Gateway Grid Used in Diabetes Research

 
 
By Jeffrey Burt  |  Posted 2003-05-16 Email Print this article Print
 
 
 
 
 
 
 

The American Diabetes Association is using Gateway's grid program to run a compute-intensive application designed to accelerate diabetes-related research.

The American Diabetes Association is using Gateway Inc.s grid program to run a compute-intensive application designed to accelerate diabetes-related research. The association, based in Alexandria, Va., is running the Archimedes software application, which Richard Kahn, chief scientific and medical officer for the ADA, called "the Sims City of health care." Using the program, the association can create an environment with any number of variables—such as doctors, hospitals, rooms, costs, patients and treatments—and run numerous what-if scenarios as a way of researching multiple aspects of diabetes care and running clinical studies. For example, researchers can plug in data involving patients with high blood pressure and diabetes, and then run various scenarios through the application to determine the benefits or disadvantages of administering disparate levels of medicine, Kahn said. They could find out the impact on patients, inventory, hospital costs and doctors fees, he said.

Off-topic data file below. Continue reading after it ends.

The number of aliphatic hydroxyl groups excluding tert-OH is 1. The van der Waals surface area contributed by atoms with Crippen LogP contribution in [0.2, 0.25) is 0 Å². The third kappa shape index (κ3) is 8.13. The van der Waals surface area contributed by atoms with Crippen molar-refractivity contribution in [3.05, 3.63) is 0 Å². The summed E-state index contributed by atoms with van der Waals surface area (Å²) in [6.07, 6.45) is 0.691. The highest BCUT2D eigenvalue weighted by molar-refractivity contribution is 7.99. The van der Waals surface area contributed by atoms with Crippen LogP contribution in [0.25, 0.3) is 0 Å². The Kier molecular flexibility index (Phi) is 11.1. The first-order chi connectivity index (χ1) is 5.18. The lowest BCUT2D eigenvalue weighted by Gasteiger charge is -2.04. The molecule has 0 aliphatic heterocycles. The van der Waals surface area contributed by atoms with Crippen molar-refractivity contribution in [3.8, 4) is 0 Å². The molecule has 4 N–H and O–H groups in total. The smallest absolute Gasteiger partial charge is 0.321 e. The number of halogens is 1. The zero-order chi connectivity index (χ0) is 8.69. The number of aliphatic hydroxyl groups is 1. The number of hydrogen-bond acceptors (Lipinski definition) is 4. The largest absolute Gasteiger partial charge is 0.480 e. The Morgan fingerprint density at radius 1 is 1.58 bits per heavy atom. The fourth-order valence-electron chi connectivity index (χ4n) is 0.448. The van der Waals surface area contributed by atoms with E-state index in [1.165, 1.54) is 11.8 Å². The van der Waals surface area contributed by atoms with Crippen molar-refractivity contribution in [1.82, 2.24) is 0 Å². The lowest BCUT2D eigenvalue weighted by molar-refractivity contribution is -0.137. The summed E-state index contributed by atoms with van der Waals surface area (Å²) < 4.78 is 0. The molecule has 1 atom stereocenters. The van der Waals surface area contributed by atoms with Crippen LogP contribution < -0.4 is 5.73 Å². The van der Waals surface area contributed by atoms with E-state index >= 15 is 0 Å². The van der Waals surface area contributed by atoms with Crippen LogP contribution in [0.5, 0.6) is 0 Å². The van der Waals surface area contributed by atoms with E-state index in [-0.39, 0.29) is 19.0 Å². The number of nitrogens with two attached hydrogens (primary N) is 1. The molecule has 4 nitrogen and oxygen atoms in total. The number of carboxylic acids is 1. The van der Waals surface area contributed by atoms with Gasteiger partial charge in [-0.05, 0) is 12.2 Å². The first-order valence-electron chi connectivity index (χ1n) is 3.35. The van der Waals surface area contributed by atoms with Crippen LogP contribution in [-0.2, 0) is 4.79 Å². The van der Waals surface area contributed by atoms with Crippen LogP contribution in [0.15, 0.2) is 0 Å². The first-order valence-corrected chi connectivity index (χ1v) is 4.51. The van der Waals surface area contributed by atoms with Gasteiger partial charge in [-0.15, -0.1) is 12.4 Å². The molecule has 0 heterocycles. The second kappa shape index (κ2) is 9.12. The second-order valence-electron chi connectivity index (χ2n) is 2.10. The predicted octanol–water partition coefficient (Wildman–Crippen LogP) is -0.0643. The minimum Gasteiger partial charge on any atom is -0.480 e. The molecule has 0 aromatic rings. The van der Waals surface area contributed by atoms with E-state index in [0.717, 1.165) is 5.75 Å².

"Or what if we give people aspirin and call it a day?" Kahn said of one possible scenario. "What would happen?"
On a single system, it would take 100 hours to run each scenario through the application, he said. Using Gateways grid, that has been cut down to 30 minutes, and Kahn said he expects to get it below five minutes within a matter of week. Gateway launched its grid program in December. The Poway, Calif., company is tying together the approximately 7,000 display computers in its 192 Gateway Country Stores across the United States via United Device Inc.s Grid MP Alliance platform. The grid is designed to enable users to tap the power of the PCs to run compute intensive applications, paying for the amount of time using the grid. Gateway officials say the grid can produce more than 11 teraflops—or trillion floating point operations per second—at capacity.
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